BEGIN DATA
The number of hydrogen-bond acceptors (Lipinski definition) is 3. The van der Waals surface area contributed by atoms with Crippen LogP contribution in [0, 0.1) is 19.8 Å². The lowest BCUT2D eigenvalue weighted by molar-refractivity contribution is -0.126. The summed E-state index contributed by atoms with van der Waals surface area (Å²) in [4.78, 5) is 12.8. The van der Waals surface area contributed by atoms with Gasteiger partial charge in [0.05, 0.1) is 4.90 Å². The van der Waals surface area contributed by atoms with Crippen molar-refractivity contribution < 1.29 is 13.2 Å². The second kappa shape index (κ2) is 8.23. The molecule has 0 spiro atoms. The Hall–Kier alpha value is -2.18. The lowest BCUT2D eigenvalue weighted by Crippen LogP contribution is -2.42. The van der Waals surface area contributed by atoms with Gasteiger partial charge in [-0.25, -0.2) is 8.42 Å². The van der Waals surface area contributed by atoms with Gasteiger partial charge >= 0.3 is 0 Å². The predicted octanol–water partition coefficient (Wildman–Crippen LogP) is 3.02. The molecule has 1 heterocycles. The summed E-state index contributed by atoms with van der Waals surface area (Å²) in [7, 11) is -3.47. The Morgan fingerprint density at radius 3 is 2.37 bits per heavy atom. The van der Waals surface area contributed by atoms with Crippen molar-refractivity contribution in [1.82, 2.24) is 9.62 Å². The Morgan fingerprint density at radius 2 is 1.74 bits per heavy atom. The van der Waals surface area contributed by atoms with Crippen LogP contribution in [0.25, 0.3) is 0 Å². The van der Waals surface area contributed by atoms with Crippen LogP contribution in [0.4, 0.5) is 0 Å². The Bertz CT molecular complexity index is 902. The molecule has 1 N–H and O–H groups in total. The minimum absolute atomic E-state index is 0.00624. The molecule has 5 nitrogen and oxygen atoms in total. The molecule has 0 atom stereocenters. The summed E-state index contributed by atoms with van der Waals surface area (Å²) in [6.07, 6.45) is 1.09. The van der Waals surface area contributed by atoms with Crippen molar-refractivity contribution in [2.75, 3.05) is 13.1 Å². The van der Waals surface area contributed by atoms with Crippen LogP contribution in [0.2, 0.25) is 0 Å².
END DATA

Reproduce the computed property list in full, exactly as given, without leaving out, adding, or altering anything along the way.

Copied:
The number of hydrogen-bond acceptors (Lipinski definition) is 3. The van der Waals surface area contributed by atoms with Crippen LogP contribution in [0, 0.1) is 19.8 Å². The lowest BCUT2D eigenvalue weighted by molar-refractivity contribution is -0.126. The summed E-state index contributed by atoms with van der Waals surface area (Å²) in [4.78, 5) is 12.8. The van der Waals surface area contributed by atoms with Gasteiger partial charge in [0.05, 0.1) is 4.90 Å². The van der Waals surface area contributed by atoms with Crippen molar-refractivity contribution < 1.29 is 13.2 Å². The second kappa shape index (κ2) is 8.23. The molecule has 0 spiro atoms. The Hall–Kier alpha value is -2.18. The lowest BCUT2D eigenvalue weighted by Crippen LogP contribution is -2.42. The van der Waals surface area contributed by atoms with Gasteiger partial charge in [-0.25, -0.2) is 8.42 Å². The van der Waals surface area contributed by atoms with Gasteiger partial charge >= 0.3 is 0 Å². The predicted octanol–water partition coefficient (Wildman–Crippen LogP) is 3.02. The molecule has 1 heterocycles. The summed E-state index contributed by atoms with van der Waals surface area (Å²) in [7, 11) is -3.47. The Morgan fingerprint density at radius 3 is 2.37 bits per heavy atom. The van der Waals surface area contributed by atoms with Crippen molar-refractivity contribution in [1.82, 2.24) is 9.62 Å². The Morgan fingerprint density at radius 2 is 1.74 bits per heavy atom. The van der Waals surface area contributed by atoms with Crippen LogP contribution in [0.25, 0.3) is 0 Å². The van der Waals surface area contributed by atoms with Crippen LogP contribution in [0.4, 0.5) is 0 Å². The Bertz CT molecular complexity index is 902. The molecule has 1 N–H and O–H groups in total. The minimum absolute atomic E-state index is 0.00624. The molecule has 5 nitrogen and oxygen atoms in total. The molecule has 0 atom stereocenters. The summed E-state index contributed by atoms with van der Waals surface area (Å²) in [6.07, 6.45) is 1.09. The van der Waals surface area contributed by atoms with Crippen molar-refractivity contribution in [2.75, 3.05) is 13.1 Å². The van der Waals surface area contributed by atoms with Crippen LogP contribution in [0.2, 0.25) is 0 Å².